Beggs Supports Principles of Licensing Bill at Stormont

East Antrim Ulster Unionist Party MLA, Roy Beggs Jr, has spoken of his support for the principles of a Private Members Bill in licencing, during a debate at Stormont.

Mr Beggs said; “I notice that licensing is yet another area in which the Northern Ireland Executive and in particular, as Dolores Kelly said, the Social Development Minister have failed to address legislation in an area of need. In particular, I notice that there was a 2012 consultation on proposed changes to the law on regulating the sale and supply of alcohol in Northern Ireland. That was almost three years ago, and there were 2,500 responses. What happened after that?

Is this another area where the Executive have been busy consulting and analysing but making no change to meet the needs of our community? Some of those consultation responses would have highlighted the anomaly with, and the absence of, licensing at regional outdoor stadia in Northern Ireland. Yet, no legislative proposals were progressed in that area by the current Social Development Minister or his predecessor over that three-year period.

Going back to the point made earlier, we have produced a detailed consultation, analysed it and then failed to bring about legislative improvement. So, I commend Mrs Judith Cochrane for picking up the issue in her private Member’s Bill to address one of the anomalies in our licensing laws, namely with regard to outdoor regional stadia. I also commend her for gaining a considerable public response to it, which has shown a high level of support for her proposals.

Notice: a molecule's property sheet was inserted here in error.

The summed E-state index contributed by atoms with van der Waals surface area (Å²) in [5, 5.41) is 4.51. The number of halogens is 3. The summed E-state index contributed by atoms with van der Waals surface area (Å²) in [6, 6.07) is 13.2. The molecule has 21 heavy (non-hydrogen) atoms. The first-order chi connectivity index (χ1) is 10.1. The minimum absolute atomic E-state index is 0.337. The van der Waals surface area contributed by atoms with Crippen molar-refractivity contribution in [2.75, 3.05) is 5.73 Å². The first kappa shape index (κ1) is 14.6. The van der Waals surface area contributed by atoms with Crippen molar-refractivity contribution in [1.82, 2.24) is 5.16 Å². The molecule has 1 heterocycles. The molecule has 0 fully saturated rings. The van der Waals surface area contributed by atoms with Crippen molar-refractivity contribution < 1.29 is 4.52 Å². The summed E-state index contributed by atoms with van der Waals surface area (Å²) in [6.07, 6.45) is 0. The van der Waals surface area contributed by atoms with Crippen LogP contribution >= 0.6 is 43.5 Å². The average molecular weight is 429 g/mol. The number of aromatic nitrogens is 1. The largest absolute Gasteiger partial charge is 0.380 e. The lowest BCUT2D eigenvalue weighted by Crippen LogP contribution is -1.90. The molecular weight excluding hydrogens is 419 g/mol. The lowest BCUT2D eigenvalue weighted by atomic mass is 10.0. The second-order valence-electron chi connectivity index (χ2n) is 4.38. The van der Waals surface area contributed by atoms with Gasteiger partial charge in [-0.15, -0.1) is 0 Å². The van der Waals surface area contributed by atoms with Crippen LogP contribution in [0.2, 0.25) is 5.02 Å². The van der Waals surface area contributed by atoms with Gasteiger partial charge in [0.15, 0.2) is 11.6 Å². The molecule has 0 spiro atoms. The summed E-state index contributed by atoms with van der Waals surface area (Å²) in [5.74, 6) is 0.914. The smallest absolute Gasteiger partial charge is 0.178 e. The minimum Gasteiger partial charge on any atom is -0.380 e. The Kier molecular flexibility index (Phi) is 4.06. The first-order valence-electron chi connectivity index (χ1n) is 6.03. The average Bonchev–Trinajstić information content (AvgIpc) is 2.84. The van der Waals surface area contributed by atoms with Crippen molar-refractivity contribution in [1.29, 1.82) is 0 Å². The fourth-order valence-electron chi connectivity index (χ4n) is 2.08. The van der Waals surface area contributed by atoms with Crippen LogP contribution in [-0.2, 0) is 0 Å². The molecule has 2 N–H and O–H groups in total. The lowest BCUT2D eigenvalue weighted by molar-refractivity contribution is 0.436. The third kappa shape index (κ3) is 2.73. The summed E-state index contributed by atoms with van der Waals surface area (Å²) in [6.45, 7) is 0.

It is quite surprising to think that some of our major sporting and entertainment organisations — the way sport has gone, it is now “sport and entertainment” — have been reliant on an occasional licence as part of their business model to entertain during their regular matches. Should such a business have to operate with such temporary arrangements? It is wrong, and that applies equally to the stadium that is being developed at Windsor Park and the new GAA stadium when one is eventually built. The requirement for a young person to be supervised on the premises as part of the licence is fine. However, the requirement for them to be off the premises by 9.00 pm, which would often be earlier than the end of the sporting event, is just ridiculous in this day and age. We have learned that an amendment was made to enable indoor stadia to be licensed. So, we can license indoor stadia but not outdoor stadia. Clearly there is a gap in our legislation, and this private Member’s Bill appears to be picking up that issue and addressing it.

I note that various sporting bodies can impose their own restrictions. In football guidance, I see that UEFA and FIFA may further limit a stadium above and beyond any local guidance or regulations. Equally, other sporting bodies can impose further sanctions and restrictions if they feel that it is necessary to do so. I noticed in the private Member’s Bill an ability for a court to attach and vary conditions following the intervention of the PSNI district commander. I welcome that. It means that, if issues arise, they can be addressed without the need for further regulations. That is a wise area to have included in the Bill. She has sought to fill a very specific gap in the current legislation: the absence of an outdoor regional stadia licence. I support the principles of the Bill and encourage Members to allow it to move forward to the detailed scrutiny stage.”

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